Standard home insurance usually won’t cover you if you rent your house out to tenants, therefore it’s worth looking into landlord insurance. It provides protection should anything go wrong in the property.
When you buy it, you don’t need to pay over the odds and it’s worth doing some research first to make sure the policy fits your needs and you’re not paying too much for it.
Your home and contents are covered - plus extras including lost rent
The policy will cover the building plus any of your contents which are inside it, such as sofas, chairs or tables. It will provide cover for damage, loss or theft but make sure this is included as standard - some insurers will ask for an extra payment for accidental damage.
There should also be cover for things related to the tenants, this includes lost rent, accidents or malicious damage by the tenants, eviction of squatters if a tenant refuses to leave, public liability if someone is injured in the home and legal expenses if you need to take legal action against a tenant.
Regular checks need to be carried out on appliances
The policy usually lasts 12 months but if it’s vacant for 30 days or more you’ll need to tell the insurer - and may need to pay an extra fee.
There are a few requirements with landlord insurance, such as installing a smoke and carbon monoxide alarm and telling the insurer what the tenants do. If they are students or unemployed, for example, the price may be higher as with these groups there will be a higher risk that they won’t be able to pay the rent.
You’ll also need to make sure things like the boiler gets its annual safety check and appliances in the house are safe to use.
How to hammer down the price
When you buy landlord insurance, don’t just accept the first price you’re given.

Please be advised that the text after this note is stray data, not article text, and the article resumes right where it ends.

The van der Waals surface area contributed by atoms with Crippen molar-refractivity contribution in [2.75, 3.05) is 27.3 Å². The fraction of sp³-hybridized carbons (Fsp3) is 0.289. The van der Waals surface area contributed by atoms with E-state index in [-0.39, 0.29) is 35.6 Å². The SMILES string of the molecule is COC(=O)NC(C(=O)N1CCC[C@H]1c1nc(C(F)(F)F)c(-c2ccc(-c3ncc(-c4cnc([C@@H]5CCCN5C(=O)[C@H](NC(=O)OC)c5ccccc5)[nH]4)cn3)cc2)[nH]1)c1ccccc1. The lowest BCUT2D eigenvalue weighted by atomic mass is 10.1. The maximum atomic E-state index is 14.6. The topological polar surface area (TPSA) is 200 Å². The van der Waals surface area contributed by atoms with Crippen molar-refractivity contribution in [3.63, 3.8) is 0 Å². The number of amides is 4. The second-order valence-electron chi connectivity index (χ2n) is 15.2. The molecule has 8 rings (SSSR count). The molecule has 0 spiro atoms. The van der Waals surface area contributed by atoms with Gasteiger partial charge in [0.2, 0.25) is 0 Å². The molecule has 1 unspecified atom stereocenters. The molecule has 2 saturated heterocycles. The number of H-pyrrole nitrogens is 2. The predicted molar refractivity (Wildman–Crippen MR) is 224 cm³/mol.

- Check multiple quotes on comparison website
Using a comparison website is an easy way to see lots of different quotes in one go. This is a quick and easy way to get an idea of how much you should be paying - but also remember some insurers including Direct Line aren’t listed on these websites.
- Don’t over or underestimate the value
Before you buy a policy, make sure you’ve given the wording a look over. You’ll be asked to provide the rebuild value for the property, for example, and if this is incorrect you may end up paying too much for the insurance - or if it’s too little you could be left short if you need to make a claim.
The Association of British Insurers has a free calculator to give you an idea of how much you should be looking at.
- Make sure your property is secure
Adding an alarm and solid locks on windows and doors can help to lower the premium, while if it’s in a Neighbourhood Watch area this can also help.
- Tweak the excess to lower the price
You may be able to cut down the overall cost if you change the excess you pay if a claim is made. Although if you do this be aware that you’ll need to have the money handy in the event of a claim.
If you’re having trouble finding insurance, approach the British Insurance Brokers' Association as it can help you find a specialist policy.